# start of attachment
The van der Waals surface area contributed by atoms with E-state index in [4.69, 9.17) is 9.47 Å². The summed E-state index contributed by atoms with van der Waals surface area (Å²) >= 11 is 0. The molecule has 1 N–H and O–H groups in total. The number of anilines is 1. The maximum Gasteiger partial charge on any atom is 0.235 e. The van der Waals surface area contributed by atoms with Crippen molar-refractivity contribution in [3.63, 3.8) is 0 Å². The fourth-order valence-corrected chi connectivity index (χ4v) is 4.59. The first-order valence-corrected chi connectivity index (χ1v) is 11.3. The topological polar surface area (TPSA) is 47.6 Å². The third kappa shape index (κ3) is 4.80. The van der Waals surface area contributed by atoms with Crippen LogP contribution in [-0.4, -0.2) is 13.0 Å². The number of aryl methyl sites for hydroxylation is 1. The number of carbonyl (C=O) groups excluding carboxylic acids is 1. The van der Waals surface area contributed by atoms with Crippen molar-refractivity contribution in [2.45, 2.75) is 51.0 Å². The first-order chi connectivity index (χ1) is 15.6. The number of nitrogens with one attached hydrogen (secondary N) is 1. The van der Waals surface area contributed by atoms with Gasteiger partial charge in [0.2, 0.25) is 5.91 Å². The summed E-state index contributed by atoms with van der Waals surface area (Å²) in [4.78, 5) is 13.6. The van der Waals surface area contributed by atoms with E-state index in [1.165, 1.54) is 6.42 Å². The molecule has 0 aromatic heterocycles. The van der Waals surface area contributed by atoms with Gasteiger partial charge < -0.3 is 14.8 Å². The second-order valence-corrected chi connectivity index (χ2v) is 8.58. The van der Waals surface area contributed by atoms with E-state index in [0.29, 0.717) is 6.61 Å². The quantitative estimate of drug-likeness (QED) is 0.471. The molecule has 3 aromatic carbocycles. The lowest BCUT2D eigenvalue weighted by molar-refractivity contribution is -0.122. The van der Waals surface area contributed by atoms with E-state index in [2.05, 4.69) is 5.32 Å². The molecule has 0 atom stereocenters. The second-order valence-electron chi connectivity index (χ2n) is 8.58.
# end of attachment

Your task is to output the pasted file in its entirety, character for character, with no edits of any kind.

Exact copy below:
The van der Waals surface area contributed by atoms with E-state index in [4.69, 9.17) is 9.47 Å². The summed E-state index contributed by atoms with van der Waals surface area (Å²) >= 11 is 0. The molecule has 1 N–H and O–H groups in total. The number of anilines is 1. The maximum Gasteiger partial charge on any atom is 0.235 e. The van der Waals surface area contributed by atoms with Crippen molar-refractivity contribution in [3.63, 3.8) is 0 Å². The fourth-order valence-corrected chi connectivity index (χ4v) is 4.59. The first-order valence-corrected chi connectivity index (χ1v) is 11.3. The topological polar surface area (TPSA) is 47.6 Å². The third kappa shape index (κ3) is 4.80. The van der Waals surface area contributed by atoms with Crippen LogP contribution in [-0.4, -0.2) is 13.0 Å². The number of aryl methyl sites for hydroxylation is 1. The number of carbonyl (C=O) groups excluding carboxylic acids is 1. The van der Waals surface area contributed by atoms with Crippen molar-refractivity contribution in [2.45, 2.75) is 51.0 Å². The first-order chi connectivity index (χ1) is 15.6. The number of nitrogens with one attached hydrogen (secondary N) is 1. The van der Waals surface area contributed by atoms with Gasteiger partial charge in [0.2, 0.25) is 5.91 Å². The summed E-state index contributed by atoms with van der Waals surface area (Å²) in [4.78, 5) is 13.6. The van der Waals surface area contributed by atoms with E-state index in [1.165, 1.54) is 6.42 Å². The molecule has 0 aromatic heterocycles. The van der Waals surface area contributed by atoms with Gasteiger partial charge < -0.3 is 14.8 Å². The second-order valence-corrected chi connectivity index (χ2v) is 8.58. The van der Waals surface area contributed by atoms with E-state index in [0.29, 0.717) is 6.61 Å². The quantitative estimate of drug-likeness (QED) is 0.471. The molecule has 3 aromatic carbocycles. The lowest BCUT2D eigenvalue weighted by molar-refractivity contribution is -0.122. The van der Waals surface area contributed by atoms with E-state index in [2.05, 4.69) is 5.32 Å². The molecule has 0 atom stereocenters. The second-order valence-electron chi connectivity index (χ2n) is 8.58.